Honus Wagner: The Intriguing Story

Bleacher Report Senior Writer IOctober 12, 2008

Johannes Peter "Honus" Wagner was born on February 24, 1874 in Mansfield, now the Pittsburgh suburb of Carnegie, Pennsylvania.


Wagner (above) is considered one of the most complete ballplayers ever. The Pirates shortstop was a sensational shortstop, a great baserunner, flawless fielder, hit .328 for his career, and had some occasional power.


Wagner was one of nine children from a pair of Bavarian immigrants, Pete and Kathryn Wagner. Pete worked in mines and Honus did too, when he was 12. Honus also worked in steel mills and helped his brother work in a barbershop when he wasn't playing the great game of baseball.


Honus and his brothers played in neighborhood games together. Honus soon found himself on the Mansfield Indians, a member of the Allegheny County League in, what is now, the Carnegie Athletic Club. At 18, he accepted a baseball scholarship to the University of Pittsburgh. Stay at home guy, huh?


Wagner signed a contract right after college in 1897 with the Louisville Colonels. There, he played both infield and outfield.


In his career, Wagner led the league in steals six times, with 722 for his career. He retired leading the all time National League ranks in hits, runs, RBI, doubles, triples, steals and games.


After his playing career came to a close, he managed his former team, the Pirates. The Honus Wagner baseball card, one of the most valuable in existence today, was recalled in 1909. The extremely rare card was sold for $1.265M to Wayne Gretzky in 2000.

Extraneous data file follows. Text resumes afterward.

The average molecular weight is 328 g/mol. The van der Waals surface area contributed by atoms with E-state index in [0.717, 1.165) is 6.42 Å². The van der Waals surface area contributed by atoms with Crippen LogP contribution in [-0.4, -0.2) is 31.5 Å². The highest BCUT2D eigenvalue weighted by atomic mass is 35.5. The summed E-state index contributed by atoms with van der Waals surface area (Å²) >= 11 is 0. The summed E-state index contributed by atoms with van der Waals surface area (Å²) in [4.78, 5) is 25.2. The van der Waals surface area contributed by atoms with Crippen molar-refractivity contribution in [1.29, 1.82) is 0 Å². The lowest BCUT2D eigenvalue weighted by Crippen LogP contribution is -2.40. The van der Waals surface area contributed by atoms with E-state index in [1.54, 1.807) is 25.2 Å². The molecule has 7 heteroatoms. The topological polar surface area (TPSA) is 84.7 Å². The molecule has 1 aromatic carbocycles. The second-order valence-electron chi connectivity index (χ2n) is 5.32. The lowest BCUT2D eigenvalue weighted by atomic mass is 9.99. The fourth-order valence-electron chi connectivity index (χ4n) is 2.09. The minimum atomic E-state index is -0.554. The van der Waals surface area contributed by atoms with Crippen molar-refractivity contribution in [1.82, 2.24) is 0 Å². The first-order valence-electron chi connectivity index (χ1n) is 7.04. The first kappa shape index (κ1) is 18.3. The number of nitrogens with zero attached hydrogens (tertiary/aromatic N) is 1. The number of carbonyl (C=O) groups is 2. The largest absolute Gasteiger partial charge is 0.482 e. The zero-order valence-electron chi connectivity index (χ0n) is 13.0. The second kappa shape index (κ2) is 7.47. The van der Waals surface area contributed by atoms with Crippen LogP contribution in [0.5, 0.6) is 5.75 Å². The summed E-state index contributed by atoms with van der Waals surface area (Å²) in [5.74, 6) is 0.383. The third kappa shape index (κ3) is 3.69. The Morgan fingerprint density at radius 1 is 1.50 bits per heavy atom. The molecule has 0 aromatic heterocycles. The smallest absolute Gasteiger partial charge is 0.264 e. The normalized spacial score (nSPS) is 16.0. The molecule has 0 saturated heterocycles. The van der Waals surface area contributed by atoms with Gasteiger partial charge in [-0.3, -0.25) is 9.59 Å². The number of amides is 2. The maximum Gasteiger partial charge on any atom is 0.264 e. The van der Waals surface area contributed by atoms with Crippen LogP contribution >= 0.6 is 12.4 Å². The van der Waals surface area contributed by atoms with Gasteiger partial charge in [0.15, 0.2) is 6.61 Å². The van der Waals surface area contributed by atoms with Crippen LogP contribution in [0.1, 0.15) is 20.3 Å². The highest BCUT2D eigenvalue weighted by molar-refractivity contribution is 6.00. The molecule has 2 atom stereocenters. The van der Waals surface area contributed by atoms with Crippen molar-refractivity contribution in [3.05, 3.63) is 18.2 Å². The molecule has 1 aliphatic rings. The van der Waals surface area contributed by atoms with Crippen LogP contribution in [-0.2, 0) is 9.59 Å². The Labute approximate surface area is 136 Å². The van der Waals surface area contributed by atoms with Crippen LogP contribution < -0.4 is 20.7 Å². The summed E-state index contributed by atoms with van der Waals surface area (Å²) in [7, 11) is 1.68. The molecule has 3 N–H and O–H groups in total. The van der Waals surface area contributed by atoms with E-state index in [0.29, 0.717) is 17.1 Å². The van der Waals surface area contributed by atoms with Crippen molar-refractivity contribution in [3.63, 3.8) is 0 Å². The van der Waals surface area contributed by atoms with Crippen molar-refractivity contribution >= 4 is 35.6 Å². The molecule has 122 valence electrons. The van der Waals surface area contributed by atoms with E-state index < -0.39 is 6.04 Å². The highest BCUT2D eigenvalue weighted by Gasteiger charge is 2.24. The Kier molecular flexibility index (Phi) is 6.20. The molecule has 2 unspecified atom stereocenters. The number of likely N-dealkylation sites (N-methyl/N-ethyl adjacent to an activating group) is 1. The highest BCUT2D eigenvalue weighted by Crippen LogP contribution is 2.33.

In 1909, when the card was distributed, cards were distributed along with tobacco; Wagner, a nonsmoker, objected to being included in the promotion because he did not want to set a bad example for children.


He played with Louisville in 1898 and 1899, but played with the Pirates from 1900 to 1917—the rest of his career. In 21 seasons, he hit .327 with 101 homers and 1,732 RBI.


He had nine 100 RBI seasons. His best years were 1898, 1899, 1900, 1901, 1903, 1905, 1908, 1909 and 1911. In those years, he had 100 RBI. He had RBI totals of 105, 113, 100, 126, 91, 101, 75, 101, 71, 82, 109, 100, 81, 89, 102 and 78 when at his best. His averages never dipped very much, as he had averages of .338, .299, .336, .381, .353, .330, .355, .349, .363, .339, .350, .354, .339, .320, .334, .324 and .300.




Surprisingly, Wagner never won a Most Valuable Player Award for the National League. Wagner usually won the rivalry with Ty Cobb. It was not on a personal level, though. Wagner battled Detroit in the 1909 World Series where the Pittsburgh Pirates defeated Cobb's Tigers, four games to one.


In the series, Wagner was 8-for-24 (.333) with six RBI and a .967 OPS. Cobb hit just .231 with five RBI in that series. See: the good guy always wins.


In 1909, both players battled all year for credit from the media. Wagner had five homers, 100 RBI and a .339 average. Cobb had eight homers, 107 RBI and a .377 batting average. On paper, Cobb had a better year. But, Wagner's Pirates won the championship, and that is all that really matters.


Not to mention, he had pretty good company, as the first five players inducted into the Hall of Fame were Wagner himself, Babe Ruth, Ty Cobb, Christy Mathewson and Walter Johnson.


Career stats:


101 home runs

1,732 RBI

.327 batting average

722 stolen bases